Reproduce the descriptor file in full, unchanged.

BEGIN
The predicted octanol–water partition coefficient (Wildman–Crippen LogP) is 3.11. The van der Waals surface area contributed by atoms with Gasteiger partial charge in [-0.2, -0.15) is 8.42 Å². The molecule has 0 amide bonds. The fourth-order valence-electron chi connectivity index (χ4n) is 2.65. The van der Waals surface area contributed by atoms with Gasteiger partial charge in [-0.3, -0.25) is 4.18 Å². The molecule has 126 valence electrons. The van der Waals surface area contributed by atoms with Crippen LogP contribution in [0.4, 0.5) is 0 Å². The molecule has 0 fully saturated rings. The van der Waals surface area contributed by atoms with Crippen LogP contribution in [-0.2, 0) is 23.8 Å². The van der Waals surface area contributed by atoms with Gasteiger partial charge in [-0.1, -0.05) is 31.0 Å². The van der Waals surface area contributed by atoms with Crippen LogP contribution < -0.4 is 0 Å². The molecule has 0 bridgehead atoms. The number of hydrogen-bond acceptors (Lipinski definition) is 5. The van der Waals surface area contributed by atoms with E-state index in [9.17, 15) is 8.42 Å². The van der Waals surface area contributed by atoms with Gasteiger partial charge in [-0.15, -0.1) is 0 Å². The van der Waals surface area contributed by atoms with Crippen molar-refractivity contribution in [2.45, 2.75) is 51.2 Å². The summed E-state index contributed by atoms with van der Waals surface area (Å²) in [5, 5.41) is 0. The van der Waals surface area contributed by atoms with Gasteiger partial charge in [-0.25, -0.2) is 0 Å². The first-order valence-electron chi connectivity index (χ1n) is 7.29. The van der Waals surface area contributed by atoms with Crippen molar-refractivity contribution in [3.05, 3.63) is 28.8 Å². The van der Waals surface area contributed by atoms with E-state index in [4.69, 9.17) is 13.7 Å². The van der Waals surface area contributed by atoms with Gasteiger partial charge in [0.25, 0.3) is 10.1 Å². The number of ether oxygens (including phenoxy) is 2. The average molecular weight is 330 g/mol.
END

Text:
The predicted octanol–water partition coefficient (Wildman–Crippen LogP) is 3.11. The van der Waals surface area contributed by atoms with Gasteiger partial charge in [-0.2, -0.15) is 8.42 Å². The molecule has 0 amide bonds. The fourth-order valence-electron chi connectivity index (χ4n) is 2.65. The van der Waals surface area contributed by atoms with Gasteiger partial charge in [-0.3, -0.25) is 4.18 Å². The molecule has 126 valence electrons. The van der Waals surface area contributed by atoms with Crippen LogP contribution in [0.4, 0.5) is 0 Å². The molecule has 0 fully saturated rings. The van der Waals surface area contributed by atoms with Crippen LogP contribution in [-0.2, 0) is 23.8 Å². The van der Waals surface area contributed by atoms with Gasteiger partial charge in [-0.1, -0.05) is 31.0 Å². The van der Waals surface area contributed by atoms with Crippen LogP contribution < -0.4 is 0 Å². The molecule has 0 bridgehead atoms. The number of hydrogen-bond acceptors (Lipinski definition) is 5. The van der Waals surface area contributed by atoms with E-state index in [9.17, 15) is 8.42 Å². The van der Waals surface area contributed by atoms with Gasteiger partial charge in [-0.15, -0.1) is 0 Å². The van der Waals surface area contributed by atoms with Crippen molar-refractivity contribution in [2.45, 2.75) is 51.2 Å². The summed E-state index contributed by atoms with van der Waals surface area (Å²) in [5, 5.41) is 0. The van der Waals surface area contributed by atoms with Gasteiger partial charge in [-0.25, -0.2) is 0 Å². The first-order valence-electron chi connectivity index (χ1n) is 7.29. The van der Waals surface area contributed by atoms with Crippen molar-refractivity contribution in [3.05, 3.63) is 28.8 Å². The van der Waals surface area contributed by atoms with E-state index in [4.69, 9.17) is 13.7 Å². The van der Waals surface area contributed by atoms with Gasteiger partial charge in [0.25, 0.3) is 10.1 Å². The number of ether oxygens (including phenoxy) is 2. The average molecular weight is 330 g/mol.